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Sentencing Alternatives for Military Veterans (PC 1170.9)

Since 1982, with the enactment of Penal Code § 1170.9, our state legislature has recognized the unique needs of military veterans in dealing with California’s sentencing guidelines.  In 1982, our courts were witnessing Vietnam veterans struggling with psychological and chemical dependency problems that manifested themselves in everything from multiple DUI’s, domestic violence, substance abuse and fighting in public.
What to Take Away:  Penal Code § 1170.9 is best understood as a special form of probation for veterans that allows a qualified veteran to get treatment instead of going to prison or jail.  The article below discusses who is qualified.  We find that the program applies to even felonies classified as strikes.
Our jails and prisons came to the conclusion that our veterans would benefit more from treatment than incarceration to overcome or at least manage their disabilities acquired during military service. Penal Code § 1170.9, in 1982, was then enacted to give back to those who gave so much to society.

Since that time, section 1170.9 has been amended three times, the last time being in mid-2010.  As it presently stands, 1170.9 allows a judge to order treatment, rather than jail or prison, when it finds that an eligible veteran suffers from:

1.    Post-Traumatic Stress Disorder (PTSD);

2.    Traumatic Brain Injury;

3.    Military Sexual Trauma;

4.    Substance Abuse; or

5.    Any other mental health problem that is the result of having served in the military.

A veteran is eligible for sentencing under 1170.9 usually by simply presenting his DD-214 to prove service (combat action is no longer required), a valid medical diagnosis and be eligible for probation. 

Many judges do require some causal connection between the mental condition acquired during service to our country and the crime at issue, but this is actually not required.  A prudent attorney representing a veteran, nonetheless, should anticipate a judge addressing this issue and the attorney should be able to argue that the service-related disability is a significant factor in the commission of the crime.  However, unlike in other forms of diversion, no medical doctor’s opinion on this is required.

Not all veterans are eligible for 1170.9 diversion, but most will be because they left the service with an honorable discharge.  When the veteran received a general, other-than-honorable (OTH) or bad conduct discharge (BCD) by special court martial, the veteran may still be eligible for 1170.9 sentencing.  In such cases, the veteran must apply through the VA regional office for an evaluation to waive the presumptive bar to benefits.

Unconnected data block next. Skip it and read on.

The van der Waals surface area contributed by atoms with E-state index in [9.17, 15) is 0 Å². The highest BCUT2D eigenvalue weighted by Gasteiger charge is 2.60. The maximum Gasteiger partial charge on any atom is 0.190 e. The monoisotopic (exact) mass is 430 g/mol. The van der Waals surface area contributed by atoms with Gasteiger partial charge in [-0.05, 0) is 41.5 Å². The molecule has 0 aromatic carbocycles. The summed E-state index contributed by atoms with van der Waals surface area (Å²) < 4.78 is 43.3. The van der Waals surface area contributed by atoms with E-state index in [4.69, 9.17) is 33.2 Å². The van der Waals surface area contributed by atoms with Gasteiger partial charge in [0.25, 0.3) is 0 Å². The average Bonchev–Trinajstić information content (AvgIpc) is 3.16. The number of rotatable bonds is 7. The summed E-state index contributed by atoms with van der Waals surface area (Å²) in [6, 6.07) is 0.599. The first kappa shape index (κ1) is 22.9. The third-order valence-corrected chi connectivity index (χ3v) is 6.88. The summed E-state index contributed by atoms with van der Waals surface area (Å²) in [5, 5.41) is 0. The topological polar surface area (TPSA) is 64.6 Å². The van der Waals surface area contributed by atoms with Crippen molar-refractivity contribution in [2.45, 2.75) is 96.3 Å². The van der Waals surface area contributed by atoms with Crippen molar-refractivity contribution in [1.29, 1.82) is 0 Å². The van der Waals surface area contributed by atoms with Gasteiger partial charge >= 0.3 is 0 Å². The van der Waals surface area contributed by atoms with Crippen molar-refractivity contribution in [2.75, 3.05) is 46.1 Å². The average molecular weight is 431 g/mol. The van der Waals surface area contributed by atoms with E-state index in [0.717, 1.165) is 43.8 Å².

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When one has a dishonorable discharge, it is very difficult to receive a waiver of the bar because a dishonorable discharge is the result of a general court martial, not the less formal special court martial.  However, the veteran may still apply for the waiver through his VA regional office.

The disabilities listed above as conditions for alternative sentencing must be found at least ten percent service-related, either by this being stated on the DD-214 or from a VA doctor making such a written diagnosis.

The fundamental purpose of the program is to reduce recidivism because the types of disabilities, if untreated, make the veteran more susceptible to re-offend.  Post-traumatic stress disorder, for example, often worsens with time, especially if treated and if the veteran is incarcerated, a further stressful environment.  Post-traumatic stress disorder can even become resistant to treatment.  Military sexual trauma, which is “extraordinarily common and usually unreported” according to Associate Justice Eileen Comerford Moore, must also be treated to permit the veteran a smooth transition back into civilian life.

Postscript:  In late June 2018, our state legislature enacted Penal Code 1001.36 to provide a program of mental disorder diversion that overlaps to some degree the provisions of 1170.9.  Section 1001.36 is not restricted to active duty or military veterans, but a service-related mental illness would certainly apply if there is some nexus between the mental disorder and the alleged criminal act.  Any veteran facing a misdemeanor criminal case should also look into Penal Code § 1001.80, known as veteran’s diversion because it even applies to DUI.

This article was written by Greg Hill, a combat veteran himself.  Mr. Hill, as a Captain in the Marine Corps, flew 35 combat missions in Operation Desert Storm in 1991.  As a lawyer, he has defended many veterans with compassion throughout Los Angeles, Orange, Riverside, San Bernardino and Ventura County.  He is also a twenty-year member of the Admissions Board for the U.S. Naval Academy, his alma mater.

For more information about sentencing programs and terms, click on the following articles:
  1. What Is Diversion, Delayed Entry of Plea and Deferred Entry of Judgment?
  2. Drug Diversion Programs – Prop 36 Versus PC 1000
  3. Court Makes Mistake in Sentencing Mentally Disordered Offender to Treatment
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